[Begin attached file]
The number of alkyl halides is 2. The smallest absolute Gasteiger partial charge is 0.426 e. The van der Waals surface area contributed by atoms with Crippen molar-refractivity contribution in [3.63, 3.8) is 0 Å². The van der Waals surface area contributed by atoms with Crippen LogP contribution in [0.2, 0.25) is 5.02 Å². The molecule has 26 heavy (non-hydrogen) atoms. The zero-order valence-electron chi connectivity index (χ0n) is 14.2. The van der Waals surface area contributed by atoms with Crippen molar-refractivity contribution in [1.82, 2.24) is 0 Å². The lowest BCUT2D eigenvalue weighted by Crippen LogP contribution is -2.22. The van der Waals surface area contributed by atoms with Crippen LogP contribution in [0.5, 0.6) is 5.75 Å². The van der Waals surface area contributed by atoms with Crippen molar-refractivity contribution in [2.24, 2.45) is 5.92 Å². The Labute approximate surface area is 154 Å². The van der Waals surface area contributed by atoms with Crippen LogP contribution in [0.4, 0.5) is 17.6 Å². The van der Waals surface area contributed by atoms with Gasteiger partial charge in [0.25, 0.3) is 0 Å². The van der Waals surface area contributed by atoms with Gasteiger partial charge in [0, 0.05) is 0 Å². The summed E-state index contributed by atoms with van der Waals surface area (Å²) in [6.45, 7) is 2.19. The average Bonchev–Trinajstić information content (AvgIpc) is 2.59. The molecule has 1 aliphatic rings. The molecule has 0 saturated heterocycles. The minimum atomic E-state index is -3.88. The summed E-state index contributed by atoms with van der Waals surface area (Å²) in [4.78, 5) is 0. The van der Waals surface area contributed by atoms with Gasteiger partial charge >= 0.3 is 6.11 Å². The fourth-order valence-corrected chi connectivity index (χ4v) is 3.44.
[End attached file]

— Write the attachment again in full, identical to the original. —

The number of alkyl halides is 2. The smallest absolute Gasteiger partial charge is 0.426 e. The van der Waals surface area contributed by atoms with Crippen molar-refractivity contribution in [3.63, 3.8) is 0 Å². The van der Waals surface area contributed by atoms with Crippen LogP contribution in [0.2, 0.25) is 5.02 Å². The molecule has 26 heavy (non-hydrogen) atoms. The zero-order valence-electron chi connectivity index (χ0n) is 14.2. The van der Waals surface area contributed by atoms with Crippen molar-refractivity contribution in [1.82, 2.24) is 0 Å². The lowest BCUT2D eigenvalue weighted by Crippen LogP contribution is -2.22. The van der Waals surface area contributed by atoms with Crippen LogP contribution in [0.5, 0.6) is 5.75 Å². The van der Waals surface area contributed by atoms with Crippen molar-refractivity contribution in [2.24, 2.45) is 5.92 Å². The Labute approximate surface area is 154 Å². The van der Waals surface area contributed by atoms with Crippen LogP contribution in [0.4, 0.5) is 17.6 Å². The van der Waals surface area contributed by atoms with Gasteiger partial charge in [0.25, 0.3) is 0 Å². The van der Waals surface area contributed by atoms with Gasteiger partial charge in [0, 0.05) is 0 Å². The summed E-state index contributed by atoms with van der Waals surface area (Å²) in [6.45, 7) is 2.19. The average Bonchev–Trinajstić information content (AvgIpc) is 2.59. The molecule has 1 aliphatic rings. The molecule has 0 saturated heterocycles. The minimum atomic E-state index is -3.88. The summed E-state index contributed by atoms with van der Waals surface area (Å²) in [4.78, 5) is 0. The van der Waals surface area contributed by atoms with Gasteiger partial charge >= 0.3 is 6.11 Å². The fourth-order valence-corrected chi connectivity index (χ4v) is 3.44.